CAIR: Florida Muslim Home Torched By Arsonists / ‘F*** Islam’ Spray-Painted on Garage
In the Name of God, the Compassionate, the Merciful
FOR IMMEDIATE RELEASE
FLORIDA MUSLIM HOME TORCHED BY ARSONISTS
‘F*** Islam’ spray-painted on garage of burned house
(TAMPA, FL, 7/12/07) – The Tampa chapter of the Council on American-Islamic Relations (CAIR-Tampa) today called on the FBI to investigate an arson attack on a Sarasota Muslim family’s home as a possible hate crime.
According to the police report (Case# 200700056299) on the July 6th incident, "F*** Islam" was spray-painted on the garage door of the house, which is owned by a Muslim of Bosnian heritage.
Neighbors told a local television station that "it sounded like a bomb exploded inside the house." The station also reported that "there were 10 different spots inside the home where accelerants were used."
SEE: Hate Crime in a North Sarasota Neighborhood (ABC7)
SEE: Video of the Torched Home
SEE: Photos of the Torched Home
Fire officials told police that the blaze was an act of arson.
CAIR, America’s largest Islamic civil liberties and advocacy group, has 33 offices and chapters nationwide and in Canada. Its mission is to enhance the understanding of Islam, encourage dialogue, protect civil liberties, empower American Muslims, and build coalitions that promote justice and mutual understanding.
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CONTACT: CAIR-Tampa Executive Director Ahmed Bedier, 813-731-9506, E-Mail: firstname.lastname@example.org; CAIR National Communications Director Ibrahim Hooper, 202-488-8787 or 202-744-7726, E-Mail: email@example.com; CAIR Communications Coordinator Rabiah Ahmed, 202-488-8787 or 202-439-1441, E-Mail: firstname.lastname@example.org; CAIR Communications Coordinator Amina Rubin, 202-488-8787, E-Mail: email@example.com
CAIR Partners with GSN Network to Challenge Prejudice
In the Name of God, the Compassionate, the Merciful
AMERICAN MUSLIM NEWS BRIEFS – 7/9/07
* Hadith: Do Not Help Your People in Wrongdoing
* CAIR Partners with GSN Network to Challenge Prejudice
– Reminder: CAIR DC ‘Islamophobia’ Panel July 17
– CAIR-CT: Conference Confronts Stereotyping of Islam
– CAIR: GA Muslim Woman: ‘I Was Born Here’ (Valdosta DT)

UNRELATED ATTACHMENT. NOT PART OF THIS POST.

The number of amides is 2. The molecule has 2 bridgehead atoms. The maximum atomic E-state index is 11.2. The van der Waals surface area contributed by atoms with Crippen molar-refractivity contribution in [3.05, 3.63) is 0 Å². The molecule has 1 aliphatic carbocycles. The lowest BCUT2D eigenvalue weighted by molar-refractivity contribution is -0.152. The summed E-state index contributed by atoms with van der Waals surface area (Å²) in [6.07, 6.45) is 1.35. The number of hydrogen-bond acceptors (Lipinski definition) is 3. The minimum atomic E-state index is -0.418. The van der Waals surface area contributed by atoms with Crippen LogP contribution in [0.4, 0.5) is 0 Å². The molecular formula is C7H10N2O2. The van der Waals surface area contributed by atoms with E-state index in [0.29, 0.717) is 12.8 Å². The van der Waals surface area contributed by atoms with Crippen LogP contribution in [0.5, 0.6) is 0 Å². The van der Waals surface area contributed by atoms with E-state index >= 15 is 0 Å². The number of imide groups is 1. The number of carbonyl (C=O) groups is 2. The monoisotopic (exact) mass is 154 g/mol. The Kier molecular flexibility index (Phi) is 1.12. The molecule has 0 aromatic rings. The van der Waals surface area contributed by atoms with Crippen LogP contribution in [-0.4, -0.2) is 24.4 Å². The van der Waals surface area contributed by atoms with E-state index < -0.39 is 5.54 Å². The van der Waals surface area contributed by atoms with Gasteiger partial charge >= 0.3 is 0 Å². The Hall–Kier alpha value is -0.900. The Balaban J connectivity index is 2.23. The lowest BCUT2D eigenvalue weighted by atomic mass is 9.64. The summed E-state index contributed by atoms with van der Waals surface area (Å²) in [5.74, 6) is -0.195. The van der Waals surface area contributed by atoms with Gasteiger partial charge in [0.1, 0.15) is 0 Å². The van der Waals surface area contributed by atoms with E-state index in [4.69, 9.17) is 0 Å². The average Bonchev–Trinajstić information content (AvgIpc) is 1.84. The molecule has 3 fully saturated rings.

* CAIR-PA to Offer Workshop on Islam to Church, Synagogue Group
* CAIR-IL: Religious Bonds Growing with Youth (USA Today)
* MO: Quilt Commemorates Massacre of Bosnian Muslims (Post-Disp)
– NH: Host Families Needed for Muslim Students
– FL: Community Comes to Aid of Muslim Center (Tampa Trib)
– VA: Charlottesville Mosque to Facilitate Unity
* IL: Window Into ‘Hearts and Minds’ of Muslims (Chicago Trib)
* WI: Islamic Leader Decries U.K. Terror Attacks (Journal Sent)
HADITH OF THE DAY: DO NOT HELP YOUR PEOPLE IN WRONGDOING – TOP
The Prophet Muhammad (peace be upon him) was once asked: "Does a person’s love of (his or her own) people indicate partisanship?" He replied: "No, but when a man helps his people in wrongdoing, that shows partisanship."
Al-Tirmidhi, Hadith 1267
CAIR PARTNERS WITH GSN NETWORK TO CHALLENGE PREJUDICE – TOP
(WASHINGTON, D.C. 7/9/07) – This summer, GSN (The Network for Games) embarks on the Without Prejudice Project – an initiative centered around the network’s groundbreaking new series – "Without Prejudice?" The Without Prejudice Project is GSN’s initiative to help Americans address and combat prejudice in all its forms.
In cooperation with the Council on American-Islamic Relations (CAIR) and other social justice partner organizations, the network will provide an online hub to encourage thoughtful discussion and provide helpful resources.
"We are pleased to partner with GSN in this important effort to eliminate intolerance and other forms of discrimination in our society," said CAIR Communications Coordinator Amina Rubin. "We encourage Americans of all backgrounds to take part in this worthy initiative and to openly discuss the need to challenge prejudice."
The "Without Prejudice?" series promises to provoke spirited national debate around hot-button issues and challenge viewers to examine their own preferences and prejudices. Hosted by Dr. Robi Ludwig, a renowned psychotherapist and award-winning journalist, this thought-provoking series features five contestants opening their lives to examination by five ordinary strangers who will decide which of the contestants, in their opinion, deserves to receive a one-time prize of $25,000.